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The Practical Guide to the Genetic Family History - Bennett L.R.

Bennett L.R. The Practical Guide to the Genetic Family History - Wiley-liss, 1999. - 265 p.
ISBN 0-471-22391-3
Download (direct link): thepracticalguidetot1999.pdf
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Deformation refers to an abnormal shape or position of a part of the body caused by mechanical forces in utero. Examples of deformations include limb positioning defects, such as clubfoot or congenital hip dislocation, and minor facial deformities, such as a small chin (micrognathia) or facial asymmetry. Deformations usually occur during the third trimester, and often represent intrauterine molding from mechanical constraint (e.g., breech presentation, decreased or lack of amniotic fluid, multiple births). Most deformations due to these factors spontaneously correct themselves because the infant is no longer subjected to intrauterine constraints. However, deformations secondary to an intrinsic cause
(such as abnormal formation of the central nervous system, renal dysfunction, or neuromuscular dysfunction) are associated with neonatal morbidity. These intrinsic factors often have a genetic etiology such as hereditary neuropathies and myopathies or renal malformations.
Disruptions are the result of interference with an originally normal development process. There is extensive clinical variability in disruptions. Examples of a disruption include digit amputation or facial clefting from amniotic bands. Structural abnormalities due to disruptions often have a vascular etiology such as the rare occurrence of limb reduction anomalies following chorionic villus sampling. Maternal factors such as infections and teratogens can be at the root of birth defects from disruptions. The clinician should obtain a detailed pregnancy history regarding the mother of the affected child. For congenital anomalies due to disruptions, the recurrence risk for the parents to have another affected child is usually small.
Although the separation of birth anomalies into the singular categories of malformations, deformations, and disruptions is a valuable clinical tool for determining the etiology of birth defects, the three categories are interrelated. A single extraneous variable can have different physical effects. Decreased amniotic fluid (oligohydramnios) in the third trimester can result in minor deformations (e.g., clubfoot, micrognathia), whereas oligohydramnios in early embryologic development can be related to the disruptive limb-body wall complex (thoracoabdominal wall deficiency with craniofacial anomalies). Micrognathia caused by intrauterine constraint in early fetal development can lead to failure of the tongue to descend resulting in a developmental malformation—cleft palate. The malformation spina bifida may produce leg paralysis leading to the deformations of congential hip dislocation and clubfoot (Cohen, 1997).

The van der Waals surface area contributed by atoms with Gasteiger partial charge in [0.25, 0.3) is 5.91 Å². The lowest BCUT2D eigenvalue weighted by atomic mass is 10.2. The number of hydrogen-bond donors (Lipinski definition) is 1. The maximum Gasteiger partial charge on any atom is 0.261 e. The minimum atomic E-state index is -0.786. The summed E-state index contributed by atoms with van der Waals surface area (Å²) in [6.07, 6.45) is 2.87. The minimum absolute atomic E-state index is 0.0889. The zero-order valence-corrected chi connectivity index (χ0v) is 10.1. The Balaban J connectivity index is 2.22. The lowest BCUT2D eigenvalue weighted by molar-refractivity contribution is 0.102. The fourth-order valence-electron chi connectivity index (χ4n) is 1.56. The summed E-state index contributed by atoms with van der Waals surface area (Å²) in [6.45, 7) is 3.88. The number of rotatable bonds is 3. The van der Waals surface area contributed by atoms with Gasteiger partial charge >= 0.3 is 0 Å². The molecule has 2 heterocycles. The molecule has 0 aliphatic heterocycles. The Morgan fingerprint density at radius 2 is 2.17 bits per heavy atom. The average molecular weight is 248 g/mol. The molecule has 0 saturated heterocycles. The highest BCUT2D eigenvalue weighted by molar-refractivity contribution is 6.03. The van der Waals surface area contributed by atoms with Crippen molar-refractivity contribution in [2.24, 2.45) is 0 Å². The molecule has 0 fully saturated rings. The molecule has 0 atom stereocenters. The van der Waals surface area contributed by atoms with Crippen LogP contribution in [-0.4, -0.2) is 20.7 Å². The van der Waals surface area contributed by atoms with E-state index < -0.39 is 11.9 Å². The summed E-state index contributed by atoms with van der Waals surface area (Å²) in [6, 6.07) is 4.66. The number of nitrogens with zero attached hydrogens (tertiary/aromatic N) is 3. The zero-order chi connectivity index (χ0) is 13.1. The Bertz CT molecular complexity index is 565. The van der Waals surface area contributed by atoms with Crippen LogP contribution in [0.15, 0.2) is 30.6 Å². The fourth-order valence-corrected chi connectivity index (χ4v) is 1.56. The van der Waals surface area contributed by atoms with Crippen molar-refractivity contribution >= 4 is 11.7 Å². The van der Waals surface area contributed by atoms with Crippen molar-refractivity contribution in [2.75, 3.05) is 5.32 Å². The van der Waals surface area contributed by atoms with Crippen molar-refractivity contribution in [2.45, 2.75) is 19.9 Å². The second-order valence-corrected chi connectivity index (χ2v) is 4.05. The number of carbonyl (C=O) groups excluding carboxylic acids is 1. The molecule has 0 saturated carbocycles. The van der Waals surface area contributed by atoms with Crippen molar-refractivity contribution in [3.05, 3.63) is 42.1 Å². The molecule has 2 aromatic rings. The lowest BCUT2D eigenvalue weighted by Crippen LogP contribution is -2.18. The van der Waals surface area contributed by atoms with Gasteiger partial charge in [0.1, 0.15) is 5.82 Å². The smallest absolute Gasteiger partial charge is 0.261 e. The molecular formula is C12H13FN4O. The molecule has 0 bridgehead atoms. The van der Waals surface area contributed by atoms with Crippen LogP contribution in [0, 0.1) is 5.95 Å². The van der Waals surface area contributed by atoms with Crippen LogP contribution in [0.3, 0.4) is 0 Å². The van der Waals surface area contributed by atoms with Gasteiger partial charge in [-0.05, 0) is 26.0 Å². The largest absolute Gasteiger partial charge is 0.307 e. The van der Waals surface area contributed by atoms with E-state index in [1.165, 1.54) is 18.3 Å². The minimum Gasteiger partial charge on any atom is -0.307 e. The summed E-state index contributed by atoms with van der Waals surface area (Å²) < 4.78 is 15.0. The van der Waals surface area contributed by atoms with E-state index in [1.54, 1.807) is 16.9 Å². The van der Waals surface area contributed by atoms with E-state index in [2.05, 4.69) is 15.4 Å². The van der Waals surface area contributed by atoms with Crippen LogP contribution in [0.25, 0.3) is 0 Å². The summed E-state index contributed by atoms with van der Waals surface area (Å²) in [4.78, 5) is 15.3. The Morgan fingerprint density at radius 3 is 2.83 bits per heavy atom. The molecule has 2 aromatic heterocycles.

Table 4.4 summarizes the general medical-family history questions to pose when there is a family history of one or more birth defects. The medical-family history inquiry is similar for any history of birth anomalies. Brief discussions on three categories of common malformations (cleft lip with and without cleft palate, neural tube defects and congenital heart defects) follow.
Cleft Lip with and without Cleft Palate
Cleft palate (CP) is a different condition from cleft lip with or without cleft palate (CL/P). The formation of the palate and lips do not occur at the same time in em-bryologic development; consequently, CP and CL/P are associated with different genetic risks (Robinson and Linden, 1993). Associated birth anomalies occur in a significant number of individuals with isolated cleft palate (40%) (Khoury et al.,
1997). Between 7 and 13% of individuals with cleft lip are born with associated birth anomalies, as are 11-14% of individuals with both cleft lip and palate (Robinson and Linden, 1993). More than 300 syndromes are associated with cleft lip and palate (Cohen, 1997). Chromosome anomalies, particularly trisomy 13 and trisomy 18, are common causes of CL/P and cleft palate. A medical geneticist should evaluate newborns with a clefting condition to see if a syndrome can be identified. Likewise, individuals with a clefting condition who are interested in genetic risk assess-
TABLE 4.4 Medical-Family History Questions for Congenital Anomalies
Inquiries Related to the Child/Adult With a Birth Variant or Anomaly
• Does the child/adult have:
Other birth anomalies (particularly of the hands and feet)? Explain.
Anything unusual about his or her facial appearance, such as unusual placement or appearance of the eyes, nose, mouth, or ears?
Any birthmarks? If yes, describe their color, number, shape, size, and location.
Any hearing problems? (If yes, see Section 4.3)
Any visual problems? (If yes, see Section 4.4)
Any learning disabilities or problems with schooling? (If yes, see Section 4.5)
Any delays in achieving developmental milestones?
Any medical problems, particularly neurological or muscle weakness? Explain.
• Does he or she resemble other family members in appearance?
• Is this person of normal stature? Are the limbs in proportion? (If not, see Section 4.14)
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